Kaptchuk tested the effect of placebo versus no treatment in 80 people with irritable bowel syndrome. Twice a day, 37 people swallowed an inert pill could not be absorbed by the body. The researchers told participants that it could improve symptoms through the placebo effect.
While 35 per cent of the patients who had not received any treatment reported an improvement, 59 per cent of the placebo group felt better. "The placebo was almost twice as effective as the control," says Kaptchuk. "That would be a great result if it was seen in a normal clinical trial of a drug."
I followed the link to the journal article and found exactly what they said to the patients:
Patients were randomized to either open-label placebo pills presented as "placebo pills made of an inert substance, like sugar pills, that have been shown in clinical studies to produce significant improvement in IBS symptoms through mind-body self-healing processes" or no-treatment controls with the same quality of interaction with providers.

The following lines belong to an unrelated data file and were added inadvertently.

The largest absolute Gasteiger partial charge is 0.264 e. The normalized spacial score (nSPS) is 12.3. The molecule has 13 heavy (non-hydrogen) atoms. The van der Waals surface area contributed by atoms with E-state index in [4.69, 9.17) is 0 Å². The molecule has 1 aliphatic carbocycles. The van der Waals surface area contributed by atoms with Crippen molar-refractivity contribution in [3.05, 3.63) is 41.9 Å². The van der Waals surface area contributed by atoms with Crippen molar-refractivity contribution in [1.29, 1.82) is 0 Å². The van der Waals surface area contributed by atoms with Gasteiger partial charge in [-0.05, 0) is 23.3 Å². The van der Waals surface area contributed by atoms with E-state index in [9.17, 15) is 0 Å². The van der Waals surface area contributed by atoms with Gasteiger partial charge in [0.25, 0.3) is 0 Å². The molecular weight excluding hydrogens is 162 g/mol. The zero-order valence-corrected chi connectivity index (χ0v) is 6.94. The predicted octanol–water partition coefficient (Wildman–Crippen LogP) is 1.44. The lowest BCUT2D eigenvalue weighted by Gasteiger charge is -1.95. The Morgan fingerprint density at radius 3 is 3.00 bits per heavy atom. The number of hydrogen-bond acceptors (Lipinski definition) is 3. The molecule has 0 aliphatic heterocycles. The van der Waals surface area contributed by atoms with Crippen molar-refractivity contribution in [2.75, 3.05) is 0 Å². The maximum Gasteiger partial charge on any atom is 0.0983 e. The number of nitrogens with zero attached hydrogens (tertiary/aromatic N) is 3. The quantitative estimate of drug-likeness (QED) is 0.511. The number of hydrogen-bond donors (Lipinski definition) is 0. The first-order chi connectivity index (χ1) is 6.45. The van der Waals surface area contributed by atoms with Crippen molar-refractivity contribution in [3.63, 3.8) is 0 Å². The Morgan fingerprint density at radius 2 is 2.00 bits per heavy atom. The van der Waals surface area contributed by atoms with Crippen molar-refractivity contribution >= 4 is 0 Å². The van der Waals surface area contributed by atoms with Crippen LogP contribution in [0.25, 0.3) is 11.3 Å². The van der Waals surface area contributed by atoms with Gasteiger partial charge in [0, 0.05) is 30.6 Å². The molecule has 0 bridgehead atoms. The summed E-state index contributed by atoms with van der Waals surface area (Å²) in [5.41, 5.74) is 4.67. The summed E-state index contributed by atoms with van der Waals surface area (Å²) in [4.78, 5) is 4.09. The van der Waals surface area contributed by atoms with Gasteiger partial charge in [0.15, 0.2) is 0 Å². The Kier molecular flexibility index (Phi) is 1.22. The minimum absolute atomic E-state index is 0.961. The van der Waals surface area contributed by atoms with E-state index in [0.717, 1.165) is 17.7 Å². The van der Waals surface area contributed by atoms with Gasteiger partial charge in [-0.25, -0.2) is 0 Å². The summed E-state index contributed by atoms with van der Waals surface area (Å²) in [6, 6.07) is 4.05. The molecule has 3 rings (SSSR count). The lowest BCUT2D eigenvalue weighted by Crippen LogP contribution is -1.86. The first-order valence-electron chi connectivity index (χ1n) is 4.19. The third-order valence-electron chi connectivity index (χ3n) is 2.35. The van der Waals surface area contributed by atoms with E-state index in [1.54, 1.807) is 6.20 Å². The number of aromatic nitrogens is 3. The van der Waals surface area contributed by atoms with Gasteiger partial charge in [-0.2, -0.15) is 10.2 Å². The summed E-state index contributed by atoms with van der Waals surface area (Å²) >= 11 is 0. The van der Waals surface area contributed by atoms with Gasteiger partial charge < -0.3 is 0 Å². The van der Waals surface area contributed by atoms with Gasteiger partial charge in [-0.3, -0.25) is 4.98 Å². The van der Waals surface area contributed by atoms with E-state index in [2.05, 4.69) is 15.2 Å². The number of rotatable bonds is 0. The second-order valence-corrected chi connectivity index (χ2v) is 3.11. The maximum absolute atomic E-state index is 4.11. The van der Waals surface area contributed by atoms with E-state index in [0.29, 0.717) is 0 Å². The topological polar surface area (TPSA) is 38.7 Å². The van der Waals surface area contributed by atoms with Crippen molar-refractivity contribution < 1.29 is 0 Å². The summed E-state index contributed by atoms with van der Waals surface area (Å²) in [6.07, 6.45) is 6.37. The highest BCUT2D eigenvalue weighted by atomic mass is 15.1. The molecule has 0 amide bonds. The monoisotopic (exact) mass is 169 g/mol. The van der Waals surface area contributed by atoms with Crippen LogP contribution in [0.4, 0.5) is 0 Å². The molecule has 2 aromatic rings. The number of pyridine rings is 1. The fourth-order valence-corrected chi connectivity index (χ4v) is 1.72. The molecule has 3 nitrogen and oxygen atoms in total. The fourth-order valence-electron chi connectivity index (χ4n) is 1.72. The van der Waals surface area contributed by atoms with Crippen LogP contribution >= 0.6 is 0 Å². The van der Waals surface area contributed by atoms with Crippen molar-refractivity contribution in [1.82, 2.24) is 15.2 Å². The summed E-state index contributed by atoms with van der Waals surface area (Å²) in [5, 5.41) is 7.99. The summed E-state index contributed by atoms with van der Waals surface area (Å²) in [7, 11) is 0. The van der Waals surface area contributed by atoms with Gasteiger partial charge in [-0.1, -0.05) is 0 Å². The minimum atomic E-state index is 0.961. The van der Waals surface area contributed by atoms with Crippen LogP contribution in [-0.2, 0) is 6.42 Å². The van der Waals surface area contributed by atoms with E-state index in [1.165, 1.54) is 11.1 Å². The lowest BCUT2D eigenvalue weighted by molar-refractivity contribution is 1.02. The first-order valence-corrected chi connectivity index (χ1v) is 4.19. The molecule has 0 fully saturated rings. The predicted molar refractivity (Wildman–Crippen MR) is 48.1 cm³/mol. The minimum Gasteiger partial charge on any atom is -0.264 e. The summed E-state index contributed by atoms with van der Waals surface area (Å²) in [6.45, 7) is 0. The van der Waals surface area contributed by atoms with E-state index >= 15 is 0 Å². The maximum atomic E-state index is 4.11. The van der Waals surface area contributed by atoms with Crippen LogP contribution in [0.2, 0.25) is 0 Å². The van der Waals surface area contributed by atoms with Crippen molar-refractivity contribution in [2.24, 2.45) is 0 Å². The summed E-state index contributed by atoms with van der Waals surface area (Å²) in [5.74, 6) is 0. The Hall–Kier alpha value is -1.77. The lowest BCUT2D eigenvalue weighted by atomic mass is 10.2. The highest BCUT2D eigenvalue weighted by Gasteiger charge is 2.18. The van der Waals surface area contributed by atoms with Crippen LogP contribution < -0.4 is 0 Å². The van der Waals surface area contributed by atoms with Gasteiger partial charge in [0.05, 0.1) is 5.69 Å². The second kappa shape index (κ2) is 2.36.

The phrase 'mind-body self-healing processes' is suspiciously similar to what you hear thrown around in ads for quack cures. I wonder if this was intentional. Did they copy buzzwords from quack ads, the same way that Forer copied horoscopes for a psychology demonstration?
This study helps explain why those quack cures are so popular: they actually do work for any condition marked by a subjective experience. With this study you could legally sell sugar pills for IBS relief, as long as the ad mimicked what these doctors told the patients.
Of course, the smart thing to do is skip the middleman and convince yourself that exercise or yoga or meditation or something similar will cause a dramatic boost in your health and make you feel better and more energetic. If you believe it, then it will be true.